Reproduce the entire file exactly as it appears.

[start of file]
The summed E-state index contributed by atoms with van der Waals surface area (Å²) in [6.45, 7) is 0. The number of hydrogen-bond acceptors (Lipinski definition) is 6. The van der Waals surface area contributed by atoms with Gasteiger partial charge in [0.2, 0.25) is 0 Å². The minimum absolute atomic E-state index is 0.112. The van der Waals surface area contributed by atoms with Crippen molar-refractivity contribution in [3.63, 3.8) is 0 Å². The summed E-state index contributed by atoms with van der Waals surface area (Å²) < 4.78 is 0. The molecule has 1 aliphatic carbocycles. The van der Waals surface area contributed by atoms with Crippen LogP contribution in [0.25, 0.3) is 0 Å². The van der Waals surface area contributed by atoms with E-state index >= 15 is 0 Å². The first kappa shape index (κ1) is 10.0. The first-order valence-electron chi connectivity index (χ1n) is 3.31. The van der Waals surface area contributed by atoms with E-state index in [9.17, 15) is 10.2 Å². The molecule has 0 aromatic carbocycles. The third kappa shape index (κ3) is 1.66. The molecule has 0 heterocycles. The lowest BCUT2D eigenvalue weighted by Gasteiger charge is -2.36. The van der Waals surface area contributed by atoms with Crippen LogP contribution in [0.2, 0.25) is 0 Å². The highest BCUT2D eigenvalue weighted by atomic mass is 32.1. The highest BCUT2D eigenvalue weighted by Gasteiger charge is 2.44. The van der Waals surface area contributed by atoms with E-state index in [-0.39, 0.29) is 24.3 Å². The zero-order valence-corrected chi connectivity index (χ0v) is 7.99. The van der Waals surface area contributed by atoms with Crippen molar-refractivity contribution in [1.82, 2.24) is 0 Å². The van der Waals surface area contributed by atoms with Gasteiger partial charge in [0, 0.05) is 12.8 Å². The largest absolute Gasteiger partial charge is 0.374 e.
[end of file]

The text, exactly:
The summed E-state index contributed by atoms with van der Waals surface area (Å²) in [6.45, 7) is 0. The number of hydrogen-bond acceptors (Lipinski definition) is 6. The van der Waals surface area contributed by atoms with Gasteiger partial charge in [0.2, 0.25) is 0 Å². The minimum absolute atomic E-state index is 0.112. The van der Waals surface area contributed by atoms with Crippen molar-refractivity contribution in [3.63, 3.8) is 0 Å². The summed E-state index contributed by atoms with van der Waals surface area (Å²) < 4.78 is 0. The molecule has 1 aliphatic carbocycles. The van der Waals surface area contributed by atoms with Crippen LogP contribution in [0.25, 0.3) is 0 Å². The van der Waals surface area contributed by atoms with E-state index >= 15 is 0 Å². The first kappa shape index (κ1) is 10.0. The first-order valence-electron chi connectivity index (χ1n) is 3.31. The van der Waals surface area contributed by atoms with E-state index in [9.17, 15) is 10.2 Å². The molecule has 0 aromatic carbocycles. The third kappa shape index (κ3) is 1.66. The molecule has 0 heterocycles. The lowest BCUT2D eigenvalue weighted by Gasteiger charge is -2.36. The van der Waals surface area contributed by atoms with Crippen LogP contribution in [0.2, 0.25) is 0 Å². The highest BCUT2D eigenvalue weighted by atomic mass is 32.1. The highest BCUT2D eigenvalue weighted by Gasteiger charge is 2.44. The van der Waals surface area contributed by atoms with E-state index in [-0.39, 0.29) is 24.3 Å². The zero-order valence-corrected chi connectivity index (χ0v) is 7.99. The van der Waals surface area contributed by atoms with Crippen molar-refractivity contribution in [1.82, 2.24) is 0 Å². The van der Waals surface area contributed by atoms with Gasteiger partial charge in [0, 0.05) is 12.8 Å². The largest absolute Gasteiger partial charge is 0.374 e.